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Sabbaticalogue Wk. 8 – Well, That Just Happened

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If you’ve been around me any length of time, you know I have a relatively good sense of humor, but I can pretty quickly slip into my default mode of serious reflection, at least I think so after I reflect on my personality . . . seriously.

So, keep that in mind as I share what happened in a small airport in Temuco, Chile.

Laura and I spent time visiting churches and pastors in the southern part of Chile with our missionary host, and now good friend, Doug Kallestad. We were back at the airport waiting for our flight to Santiago, and it happened to be during the game of Chile vs. Colombia in the Copa America.

If like me, you’re not a big “football” (non-American style) fan, you may not have even heard of the Copa America. But it’s a really big deal. At least in South America.

For those of you who have a few frequent flyer miles, you’ll know that when you walk down the concourses of any major (or minor) airport, if a “big game” is televised (like the recent NBA Finals), there will be a handful of people watching and cheering for their favorite team. But that’s pretty much it.

Laura, Doug (the missionary), and I arrived in the Temuco airport café a little early, and we watched as the Chile/Colombian game started. But within minutes, our table of three grew to tables of three, and then four, eight, and twelve. As people arrived to catch their flight, they immediately moved toward the sound of the game, and our little café was overflowing with Chileans watching their national team compete against the highly-favored Colombians.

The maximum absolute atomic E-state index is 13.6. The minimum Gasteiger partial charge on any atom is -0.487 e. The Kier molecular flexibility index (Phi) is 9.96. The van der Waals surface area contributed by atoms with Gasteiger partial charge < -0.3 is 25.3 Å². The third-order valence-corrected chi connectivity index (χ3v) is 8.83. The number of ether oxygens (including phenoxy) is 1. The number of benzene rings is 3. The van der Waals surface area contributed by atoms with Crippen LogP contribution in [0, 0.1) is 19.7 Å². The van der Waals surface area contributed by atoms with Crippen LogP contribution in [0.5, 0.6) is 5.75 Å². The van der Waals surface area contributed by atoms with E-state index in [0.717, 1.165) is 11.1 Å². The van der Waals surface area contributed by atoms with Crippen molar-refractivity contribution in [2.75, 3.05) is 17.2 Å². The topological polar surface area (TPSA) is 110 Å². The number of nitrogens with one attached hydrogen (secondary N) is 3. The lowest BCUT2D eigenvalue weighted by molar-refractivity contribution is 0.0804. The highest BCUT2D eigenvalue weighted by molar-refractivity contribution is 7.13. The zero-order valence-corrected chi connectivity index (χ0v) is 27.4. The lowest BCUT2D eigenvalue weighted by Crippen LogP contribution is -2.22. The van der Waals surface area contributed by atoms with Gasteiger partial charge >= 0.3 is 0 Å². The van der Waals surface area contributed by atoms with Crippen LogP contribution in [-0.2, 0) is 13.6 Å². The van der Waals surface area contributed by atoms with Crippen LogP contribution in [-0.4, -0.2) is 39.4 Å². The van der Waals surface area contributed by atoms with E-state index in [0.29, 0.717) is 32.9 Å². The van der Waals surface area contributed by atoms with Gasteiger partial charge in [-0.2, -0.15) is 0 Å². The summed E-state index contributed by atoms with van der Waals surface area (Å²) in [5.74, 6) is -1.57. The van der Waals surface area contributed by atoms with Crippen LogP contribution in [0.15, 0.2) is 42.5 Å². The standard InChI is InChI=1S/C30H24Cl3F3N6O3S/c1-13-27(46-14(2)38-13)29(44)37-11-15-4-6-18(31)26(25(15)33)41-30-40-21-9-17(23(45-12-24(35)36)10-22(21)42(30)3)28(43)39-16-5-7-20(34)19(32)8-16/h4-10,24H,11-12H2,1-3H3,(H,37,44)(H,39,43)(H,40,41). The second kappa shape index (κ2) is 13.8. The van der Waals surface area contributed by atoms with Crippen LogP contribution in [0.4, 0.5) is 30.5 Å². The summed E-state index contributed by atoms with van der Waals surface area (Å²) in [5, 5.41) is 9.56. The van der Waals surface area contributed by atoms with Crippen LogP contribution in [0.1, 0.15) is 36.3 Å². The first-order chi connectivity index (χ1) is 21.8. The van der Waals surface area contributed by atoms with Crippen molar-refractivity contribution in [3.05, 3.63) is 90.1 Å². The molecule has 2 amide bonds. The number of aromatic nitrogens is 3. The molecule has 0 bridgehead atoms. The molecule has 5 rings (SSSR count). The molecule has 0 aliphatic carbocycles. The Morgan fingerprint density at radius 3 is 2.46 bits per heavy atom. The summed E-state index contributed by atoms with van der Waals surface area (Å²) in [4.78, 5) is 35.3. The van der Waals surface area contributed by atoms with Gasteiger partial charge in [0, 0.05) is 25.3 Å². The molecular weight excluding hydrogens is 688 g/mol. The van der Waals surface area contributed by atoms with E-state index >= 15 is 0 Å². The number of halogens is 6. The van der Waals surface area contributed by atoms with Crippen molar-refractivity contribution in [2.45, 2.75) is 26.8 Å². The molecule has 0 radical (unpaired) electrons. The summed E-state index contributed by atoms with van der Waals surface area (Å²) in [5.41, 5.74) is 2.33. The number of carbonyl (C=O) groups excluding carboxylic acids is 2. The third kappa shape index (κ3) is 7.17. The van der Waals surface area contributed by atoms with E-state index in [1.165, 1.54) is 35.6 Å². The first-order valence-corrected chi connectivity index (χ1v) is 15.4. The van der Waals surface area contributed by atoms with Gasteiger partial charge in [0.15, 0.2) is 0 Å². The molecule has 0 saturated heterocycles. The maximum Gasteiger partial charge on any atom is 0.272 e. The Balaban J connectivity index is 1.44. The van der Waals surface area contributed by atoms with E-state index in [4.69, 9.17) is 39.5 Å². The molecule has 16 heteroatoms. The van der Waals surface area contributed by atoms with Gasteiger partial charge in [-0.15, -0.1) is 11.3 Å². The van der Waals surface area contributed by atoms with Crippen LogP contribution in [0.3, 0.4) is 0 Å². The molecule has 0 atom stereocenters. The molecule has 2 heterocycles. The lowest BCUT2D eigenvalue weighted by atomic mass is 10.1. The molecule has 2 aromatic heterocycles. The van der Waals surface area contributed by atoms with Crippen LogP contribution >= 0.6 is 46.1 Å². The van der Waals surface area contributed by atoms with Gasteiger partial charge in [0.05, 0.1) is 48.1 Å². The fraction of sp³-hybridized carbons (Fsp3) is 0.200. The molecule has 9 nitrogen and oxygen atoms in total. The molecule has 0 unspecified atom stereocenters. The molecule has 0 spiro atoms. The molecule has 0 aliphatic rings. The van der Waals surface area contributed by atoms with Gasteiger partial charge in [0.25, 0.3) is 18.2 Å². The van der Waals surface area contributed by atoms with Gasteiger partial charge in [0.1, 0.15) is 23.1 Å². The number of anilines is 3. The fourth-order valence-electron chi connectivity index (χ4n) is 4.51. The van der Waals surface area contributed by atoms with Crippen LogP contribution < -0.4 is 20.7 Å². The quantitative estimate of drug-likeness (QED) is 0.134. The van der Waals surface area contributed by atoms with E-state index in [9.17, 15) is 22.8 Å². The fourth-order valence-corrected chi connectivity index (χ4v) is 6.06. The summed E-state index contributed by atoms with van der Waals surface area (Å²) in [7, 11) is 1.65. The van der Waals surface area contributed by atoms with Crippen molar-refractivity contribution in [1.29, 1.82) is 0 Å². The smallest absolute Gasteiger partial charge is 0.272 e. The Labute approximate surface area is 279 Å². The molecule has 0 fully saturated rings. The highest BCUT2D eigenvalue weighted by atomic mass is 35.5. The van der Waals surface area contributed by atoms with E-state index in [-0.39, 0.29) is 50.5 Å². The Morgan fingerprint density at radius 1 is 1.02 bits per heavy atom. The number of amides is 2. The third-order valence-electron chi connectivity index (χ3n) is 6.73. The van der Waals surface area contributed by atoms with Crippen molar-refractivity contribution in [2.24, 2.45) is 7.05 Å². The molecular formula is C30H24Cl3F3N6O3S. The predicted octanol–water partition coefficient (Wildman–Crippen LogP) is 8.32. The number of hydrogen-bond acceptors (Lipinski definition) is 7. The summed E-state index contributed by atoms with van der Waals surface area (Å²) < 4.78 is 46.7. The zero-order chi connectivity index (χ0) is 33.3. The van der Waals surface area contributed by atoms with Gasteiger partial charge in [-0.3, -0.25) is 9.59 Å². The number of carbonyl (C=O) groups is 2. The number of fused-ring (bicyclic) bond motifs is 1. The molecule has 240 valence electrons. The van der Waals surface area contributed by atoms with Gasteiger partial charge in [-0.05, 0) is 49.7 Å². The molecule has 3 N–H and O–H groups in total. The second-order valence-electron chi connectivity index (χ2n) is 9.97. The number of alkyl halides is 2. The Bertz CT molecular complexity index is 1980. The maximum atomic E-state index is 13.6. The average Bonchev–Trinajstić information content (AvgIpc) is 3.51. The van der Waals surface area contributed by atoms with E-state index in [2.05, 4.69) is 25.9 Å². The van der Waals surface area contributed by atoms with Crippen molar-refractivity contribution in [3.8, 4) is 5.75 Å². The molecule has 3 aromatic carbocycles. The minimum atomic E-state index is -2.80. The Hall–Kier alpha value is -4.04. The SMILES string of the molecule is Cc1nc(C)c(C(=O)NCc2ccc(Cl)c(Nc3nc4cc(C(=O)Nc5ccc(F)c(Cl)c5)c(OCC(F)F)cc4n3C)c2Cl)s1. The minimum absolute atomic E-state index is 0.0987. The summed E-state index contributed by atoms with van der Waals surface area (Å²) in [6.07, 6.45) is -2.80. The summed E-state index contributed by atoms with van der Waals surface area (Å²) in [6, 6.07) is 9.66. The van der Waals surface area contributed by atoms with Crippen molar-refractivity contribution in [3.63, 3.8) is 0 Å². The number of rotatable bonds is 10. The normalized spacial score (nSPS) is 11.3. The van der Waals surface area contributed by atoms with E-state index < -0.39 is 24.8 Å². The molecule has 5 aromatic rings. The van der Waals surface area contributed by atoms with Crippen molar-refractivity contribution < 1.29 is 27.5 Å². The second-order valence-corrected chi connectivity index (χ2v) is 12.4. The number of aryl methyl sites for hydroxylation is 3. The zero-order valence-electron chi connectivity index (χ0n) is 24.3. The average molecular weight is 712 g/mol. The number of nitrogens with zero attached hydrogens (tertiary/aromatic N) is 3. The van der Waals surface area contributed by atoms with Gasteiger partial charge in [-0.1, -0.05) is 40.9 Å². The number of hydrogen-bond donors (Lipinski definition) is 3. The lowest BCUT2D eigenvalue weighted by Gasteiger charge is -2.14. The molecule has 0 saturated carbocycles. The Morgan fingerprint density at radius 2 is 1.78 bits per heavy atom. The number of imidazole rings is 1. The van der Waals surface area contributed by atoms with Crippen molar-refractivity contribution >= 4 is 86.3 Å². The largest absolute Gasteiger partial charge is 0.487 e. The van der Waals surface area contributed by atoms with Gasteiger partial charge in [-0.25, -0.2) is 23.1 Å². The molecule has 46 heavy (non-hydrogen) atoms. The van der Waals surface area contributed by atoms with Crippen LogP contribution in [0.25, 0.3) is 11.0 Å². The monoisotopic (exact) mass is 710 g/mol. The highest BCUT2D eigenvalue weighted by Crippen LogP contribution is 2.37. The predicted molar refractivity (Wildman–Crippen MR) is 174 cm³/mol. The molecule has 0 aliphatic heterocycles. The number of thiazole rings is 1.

Every time the Chilean team got close to scoring, everyone around us began to chant, “Chi, Chi, Chi, le, le, le, viva Chile!!” And that’s when it happened. I got emotional. I was so moved by the unity, comradery, and excitement, that I actually had a few tears form in my eyes. One or two even slipped out down my cheek.

We boarded the plane while the game continued, and when we landed in Santiago, the pilot did his usual, “Welcome to Santiago where the local time is . . . “ and then he said, “And Chile WON!” The whole plane erupted with cheers, laughter, and celebration. I felt like the pilot announced the victory of the Allied forces in W.W. II.

As I sat on the plane and reflected . . . seriously . . . I thought how beautiful it is when people unite around a common cause and express their enthusiasm and joy when victory comes. As Christians, we have the greatest, most significant, victory of all—“Death has been swallowed up in victory” (1 Cor. 15:54). But do we shout with joy, shed tears of happiness, and celebrate with enthusiasm (entheos: in God)?

I never realized I could learn such a valuable life lesson from a game of soccer. Seriously.

Let’s heed the words of the 19thcentury preacher, Charles Spurgeon:

It is a mark of Christ’s presence when the church becomes enthusiastic. We sometimes hear complaints about revivals being too exciting. Perhaps the censure is deserved, but I would like to see a little of the fault. This age does not generally sin in the direction of being too excited concerning divine things. We have erred so long on the other side that, perhaps, a little excess in the direction of fervor might not be the worst of all calamities; at any rate, I would not fear to try it.